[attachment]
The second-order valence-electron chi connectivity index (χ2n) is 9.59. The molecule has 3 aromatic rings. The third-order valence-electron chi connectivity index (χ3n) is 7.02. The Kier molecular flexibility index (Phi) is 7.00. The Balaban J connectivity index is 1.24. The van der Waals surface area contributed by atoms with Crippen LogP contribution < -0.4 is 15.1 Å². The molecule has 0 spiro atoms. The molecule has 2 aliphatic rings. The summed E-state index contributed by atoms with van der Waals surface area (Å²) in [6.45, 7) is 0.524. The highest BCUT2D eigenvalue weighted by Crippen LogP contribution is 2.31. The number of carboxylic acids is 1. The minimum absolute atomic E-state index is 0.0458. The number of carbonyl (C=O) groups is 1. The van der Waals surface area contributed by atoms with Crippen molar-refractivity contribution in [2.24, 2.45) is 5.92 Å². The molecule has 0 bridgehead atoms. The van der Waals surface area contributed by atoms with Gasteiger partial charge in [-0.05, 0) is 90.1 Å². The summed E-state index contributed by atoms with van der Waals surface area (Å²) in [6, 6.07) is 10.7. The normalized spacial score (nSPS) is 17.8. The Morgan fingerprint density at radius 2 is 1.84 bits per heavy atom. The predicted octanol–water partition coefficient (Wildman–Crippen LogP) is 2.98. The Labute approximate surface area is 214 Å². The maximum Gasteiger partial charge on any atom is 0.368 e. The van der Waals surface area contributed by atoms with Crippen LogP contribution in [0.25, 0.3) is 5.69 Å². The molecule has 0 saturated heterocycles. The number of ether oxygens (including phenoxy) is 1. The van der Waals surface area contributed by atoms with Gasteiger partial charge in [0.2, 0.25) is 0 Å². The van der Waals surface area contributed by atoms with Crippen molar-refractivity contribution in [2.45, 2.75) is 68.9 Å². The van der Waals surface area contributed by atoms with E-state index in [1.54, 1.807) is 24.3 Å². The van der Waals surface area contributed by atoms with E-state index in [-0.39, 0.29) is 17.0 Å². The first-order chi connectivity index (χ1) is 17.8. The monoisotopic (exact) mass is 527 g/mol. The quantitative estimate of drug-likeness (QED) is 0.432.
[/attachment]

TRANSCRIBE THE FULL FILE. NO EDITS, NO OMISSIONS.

The second-order valence-electron chi connectivity index (χ2n) is 9.59. The molecule has 3 aromatic rings. The third-order valence-electron chi connectivity index (χ3n) is 7.02. The Kier molecular flexibility index (Phi) is 7.00. The Balaban J connectivity index is 1.24. The van der Waals surface area contributed by atoms with Crippen LogP contribution < -0.4 is 15.1 Å². The molecule has 0 spiro atoms. The molecule has 2 aliphatic rings. The summed E-state index contributed by atoms with van der Waals surface area (Å²) in [6.45, 7) is 0.524. The highest BCUT2D eigenvalue weighted by Crippen LogP contribution is 2.31. The number of carboxylic acids is 1. The minimum absolute atomic E-state index is 0.0458. The number of carbonyl (C=O) groups is 1. The van der Waals surface area contributed by atoms with Crippen molar-refractivity contribution in [2.24, 2.45) is 5.92 Å². The molecule has 0 bridgehead atoms. The van der Waals surface area contributed by atoms with Gasteiger partial charge in [-0.05, 0) is 90.1 Å². The summed E-state index contributed by atoms with van der Waals surface area (Å²) in [6, 6.07) is 10.7. The normalized spacial score (nSPS) is 17.8. The Morgan fingerprint density at radius 2 is 1.84 bits per heavy atom. The predicted octanol–water partition coefficient (Wildman–Crippen LogP) is 2.98. The Labute approximate surface area is 214 Å². The maximum Gasteiger partial charge on any atom is 0.368 e. The van der Waals surface area contributed by atoms with Crippen LogP contribution in [0.25, 0.3) is 5.69 Å². The molecule has 0 saturated heterocycles. The number of ether oxygens (including phenoxy) is 1. The van der Waals surface area contributed by atoms with Gasteiger partial charge in [0.2, 0.25) is 0 Å². The van der Waals surface area contributed by atoms with Crippen molar-refractivity contribution in [2.45, 2.75) is 68.9 Å². The van der Waals surface area contributed by atoms with E-state index in [1.54, 1.807) is 24.3 Å². The van der Waals surface area contributed by atoms with E-state index in [-0.39, 0.29) is 17.0 Å². The first-order chi connectivity index (χ1) is 17.8. The monoisotopic (exact) mass is 527 g/mol. The quantitative estimate of drug-likeness (QED) is 0.432.